For years, Southern chef Paula Deen shamelessly built an audience around high-fat, high-calorie recipes. Never mind the burgeoning obesity epidemic responsible for an increase in such killers as heart disease and diabetes. She was encouraging sticks of butter and celebrating all the way to the bank. It was unconscionable.
Fellow celebrity chef Anthony Bourdain was appalled by Deen, sounding this warning in 2011. “The worst, most dangerous person to America is clearly Paula Deen,” he told TV Guide. “She revels in unholy connections with evil corporations, and she’s proud of the fact that her food is ... bad for you.”
But then Deen revealed that she’d been diagnosed with Type 2 diabetes, and she actually did something positive with her celebrity. She started promoting her weight loss and healthier lifestyle. Yeah, she got paid for it -- via a deal with diabetes drug Novo Nordisk, now kaput -- but it was better than the alternative.
Now the chef, who’s been dropped by the Food Network and a number of corporate sponsors, is back to dishing toxic baloney.
Deen, who is a defendant in a $1.2 million discrimination lawsuit, has been working the damage-control circuit since racist details from her videotaped deposition emerged last week.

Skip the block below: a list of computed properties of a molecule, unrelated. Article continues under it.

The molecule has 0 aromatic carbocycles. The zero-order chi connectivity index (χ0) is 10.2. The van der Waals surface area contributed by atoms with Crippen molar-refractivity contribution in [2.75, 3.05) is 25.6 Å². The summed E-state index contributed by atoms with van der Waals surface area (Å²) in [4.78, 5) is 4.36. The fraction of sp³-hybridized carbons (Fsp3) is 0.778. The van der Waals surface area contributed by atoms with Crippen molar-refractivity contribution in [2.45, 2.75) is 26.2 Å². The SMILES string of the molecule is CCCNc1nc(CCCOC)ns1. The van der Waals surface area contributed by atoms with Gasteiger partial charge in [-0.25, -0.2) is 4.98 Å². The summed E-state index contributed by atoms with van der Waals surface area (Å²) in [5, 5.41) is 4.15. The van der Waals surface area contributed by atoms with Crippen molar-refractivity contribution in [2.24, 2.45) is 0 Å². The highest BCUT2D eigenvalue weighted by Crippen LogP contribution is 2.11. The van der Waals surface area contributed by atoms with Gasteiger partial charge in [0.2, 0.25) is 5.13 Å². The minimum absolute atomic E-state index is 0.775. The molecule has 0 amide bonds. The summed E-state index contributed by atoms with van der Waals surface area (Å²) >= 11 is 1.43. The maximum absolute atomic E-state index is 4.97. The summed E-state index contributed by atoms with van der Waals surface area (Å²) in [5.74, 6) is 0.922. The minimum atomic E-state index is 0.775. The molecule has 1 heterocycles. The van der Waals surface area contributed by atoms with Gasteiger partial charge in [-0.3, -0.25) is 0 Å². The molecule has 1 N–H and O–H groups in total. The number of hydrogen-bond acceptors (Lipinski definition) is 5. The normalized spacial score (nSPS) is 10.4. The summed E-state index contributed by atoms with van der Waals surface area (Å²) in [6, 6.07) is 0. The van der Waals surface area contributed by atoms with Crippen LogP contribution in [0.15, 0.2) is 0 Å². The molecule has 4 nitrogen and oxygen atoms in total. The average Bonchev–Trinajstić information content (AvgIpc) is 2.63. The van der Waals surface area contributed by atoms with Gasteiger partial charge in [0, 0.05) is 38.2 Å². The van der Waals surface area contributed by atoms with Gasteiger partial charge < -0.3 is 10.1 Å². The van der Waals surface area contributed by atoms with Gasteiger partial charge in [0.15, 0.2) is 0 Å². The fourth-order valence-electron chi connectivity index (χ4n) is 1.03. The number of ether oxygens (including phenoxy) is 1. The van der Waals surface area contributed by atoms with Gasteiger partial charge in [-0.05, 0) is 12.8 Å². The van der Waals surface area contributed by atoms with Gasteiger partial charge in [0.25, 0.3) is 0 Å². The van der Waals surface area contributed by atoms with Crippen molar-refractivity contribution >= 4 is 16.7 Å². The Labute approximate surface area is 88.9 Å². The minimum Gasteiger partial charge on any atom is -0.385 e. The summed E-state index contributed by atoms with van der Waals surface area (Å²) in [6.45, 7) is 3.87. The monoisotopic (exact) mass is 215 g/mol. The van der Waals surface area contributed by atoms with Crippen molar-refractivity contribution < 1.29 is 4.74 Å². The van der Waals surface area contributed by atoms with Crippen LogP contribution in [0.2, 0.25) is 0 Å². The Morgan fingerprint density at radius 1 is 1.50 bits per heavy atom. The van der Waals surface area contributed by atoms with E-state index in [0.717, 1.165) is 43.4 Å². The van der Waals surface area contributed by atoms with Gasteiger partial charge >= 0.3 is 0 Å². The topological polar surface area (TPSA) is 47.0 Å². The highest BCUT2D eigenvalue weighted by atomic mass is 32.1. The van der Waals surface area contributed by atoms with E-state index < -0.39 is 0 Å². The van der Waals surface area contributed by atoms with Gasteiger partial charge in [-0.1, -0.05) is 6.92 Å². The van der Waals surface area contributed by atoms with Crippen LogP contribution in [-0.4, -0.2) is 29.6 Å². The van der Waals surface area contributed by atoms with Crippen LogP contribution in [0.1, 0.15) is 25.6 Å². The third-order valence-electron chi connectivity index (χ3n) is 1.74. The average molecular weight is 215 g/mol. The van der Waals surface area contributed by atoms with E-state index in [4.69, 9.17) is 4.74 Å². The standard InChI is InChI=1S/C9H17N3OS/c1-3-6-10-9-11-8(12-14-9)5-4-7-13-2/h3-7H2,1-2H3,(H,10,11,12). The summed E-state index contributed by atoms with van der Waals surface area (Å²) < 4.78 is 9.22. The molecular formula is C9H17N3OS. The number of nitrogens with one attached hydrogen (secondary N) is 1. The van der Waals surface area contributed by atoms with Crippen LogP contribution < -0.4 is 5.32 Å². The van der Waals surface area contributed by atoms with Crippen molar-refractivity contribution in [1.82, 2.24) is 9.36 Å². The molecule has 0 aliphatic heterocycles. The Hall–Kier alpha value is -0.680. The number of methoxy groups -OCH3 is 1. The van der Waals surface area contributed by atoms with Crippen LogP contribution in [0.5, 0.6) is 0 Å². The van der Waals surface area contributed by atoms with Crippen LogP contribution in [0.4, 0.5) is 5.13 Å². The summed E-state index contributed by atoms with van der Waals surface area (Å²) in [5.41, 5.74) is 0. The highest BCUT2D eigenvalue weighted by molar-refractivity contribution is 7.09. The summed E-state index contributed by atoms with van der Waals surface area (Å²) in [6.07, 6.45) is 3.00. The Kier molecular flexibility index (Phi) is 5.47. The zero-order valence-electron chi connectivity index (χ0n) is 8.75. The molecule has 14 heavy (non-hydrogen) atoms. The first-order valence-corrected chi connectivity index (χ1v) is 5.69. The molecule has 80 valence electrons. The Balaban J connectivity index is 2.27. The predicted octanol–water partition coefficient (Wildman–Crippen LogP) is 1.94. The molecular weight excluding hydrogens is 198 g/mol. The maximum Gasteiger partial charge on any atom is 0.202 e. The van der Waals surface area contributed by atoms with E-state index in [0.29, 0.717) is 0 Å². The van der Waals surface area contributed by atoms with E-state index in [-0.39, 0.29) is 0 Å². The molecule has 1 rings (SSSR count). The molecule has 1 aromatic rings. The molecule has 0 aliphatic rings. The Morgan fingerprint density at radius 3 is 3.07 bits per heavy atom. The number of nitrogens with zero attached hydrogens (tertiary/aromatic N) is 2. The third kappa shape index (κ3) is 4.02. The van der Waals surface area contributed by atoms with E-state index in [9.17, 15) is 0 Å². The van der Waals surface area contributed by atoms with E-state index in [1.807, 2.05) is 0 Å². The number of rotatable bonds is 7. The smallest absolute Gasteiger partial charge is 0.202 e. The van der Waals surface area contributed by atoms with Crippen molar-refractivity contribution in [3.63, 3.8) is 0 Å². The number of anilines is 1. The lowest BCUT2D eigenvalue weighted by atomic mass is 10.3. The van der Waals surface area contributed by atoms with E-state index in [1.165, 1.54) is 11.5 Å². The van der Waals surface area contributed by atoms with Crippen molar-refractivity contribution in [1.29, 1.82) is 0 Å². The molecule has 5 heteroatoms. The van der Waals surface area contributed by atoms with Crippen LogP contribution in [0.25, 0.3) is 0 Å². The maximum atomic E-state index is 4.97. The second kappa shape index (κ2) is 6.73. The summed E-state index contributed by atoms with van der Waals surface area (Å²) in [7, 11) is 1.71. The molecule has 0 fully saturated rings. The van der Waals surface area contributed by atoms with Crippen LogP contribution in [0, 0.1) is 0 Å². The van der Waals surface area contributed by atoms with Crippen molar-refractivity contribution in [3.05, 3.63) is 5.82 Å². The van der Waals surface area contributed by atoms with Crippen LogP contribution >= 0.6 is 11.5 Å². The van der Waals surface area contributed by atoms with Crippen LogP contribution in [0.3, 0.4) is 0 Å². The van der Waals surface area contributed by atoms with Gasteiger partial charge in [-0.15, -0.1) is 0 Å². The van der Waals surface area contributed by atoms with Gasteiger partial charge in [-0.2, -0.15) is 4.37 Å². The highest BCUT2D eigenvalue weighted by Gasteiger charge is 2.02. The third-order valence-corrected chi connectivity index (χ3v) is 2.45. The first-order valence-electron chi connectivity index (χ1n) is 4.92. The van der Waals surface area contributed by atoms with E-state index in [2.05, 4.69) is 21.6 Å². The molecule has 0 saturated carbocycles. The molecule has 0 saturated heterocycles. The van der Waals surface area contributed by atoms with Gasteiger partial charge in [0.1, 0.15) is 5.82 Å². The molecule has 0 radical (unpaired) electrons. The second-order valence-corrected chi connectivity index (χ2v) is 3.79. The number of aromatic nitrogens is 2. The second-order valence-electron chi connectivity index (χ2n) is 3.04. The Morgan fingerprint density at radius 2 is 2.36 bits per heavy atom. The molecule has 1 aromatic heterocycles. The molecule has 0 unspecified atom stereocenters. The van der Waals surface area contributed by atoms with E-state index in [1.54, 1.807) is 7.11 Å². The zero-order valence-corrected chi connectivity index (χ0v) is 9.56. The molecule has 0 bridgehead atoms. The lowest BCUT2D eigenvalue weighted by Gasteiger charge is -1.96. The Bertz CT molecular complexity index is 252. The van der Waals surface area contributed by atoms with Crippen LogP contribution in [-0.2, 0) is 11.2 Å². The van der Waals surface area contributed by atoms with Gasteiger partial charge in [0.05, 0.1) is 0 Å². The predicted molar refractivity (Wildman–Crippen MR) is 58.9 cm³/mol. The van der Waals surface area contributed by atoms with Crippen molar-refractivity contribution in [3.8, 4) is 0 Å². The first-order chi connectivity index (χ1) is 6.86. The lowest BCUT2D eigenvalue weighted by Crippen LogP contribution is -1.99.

In her first YouTube video, for example, she asked for forgiveness and offered this PSA: “Inappropriate, hurtful language is totally, totally unacceptable.” It was a start, but, as Times editorial board member Karin Klein argued, Deen should have addressed her use of hate speech differently. Klein wanted some “recognition that hateful speech arises from hateful beliefs, or an attempt to apologize for the venom behind the words.”
Deen clearly missed the message.
Her much-anticipated “Today” show interview with Matt Lauer may have may have been good for ratings, but Deen was a flop. Instead of seizing the opportunity to offer a real mea culpa, she came across as defensive. Like this desperate move to shift blame off herself:
“It’s very distressing for me to go into my kitchens and I hear what these young people are calling each other.... For this problem to be worked on, that these young people are gonna have to take control and start showing respect for each other and not throwing that word at each other. It makes my skin crawl.”
Pointing fingers, never a winning strategy.
Maybe Lauer was too hard on the celeb chef. But it’s not like she wasn’t prepared for the interview. Knowing that fans look to celebrities as role models, she could have used the high-profile appearance to launch into a thoughtful conversation about race and racism.
Instead, Deen said: “I is what I is and I’m not changing.”
Follow Alexandra Le Tellier on Twitter @alexletellier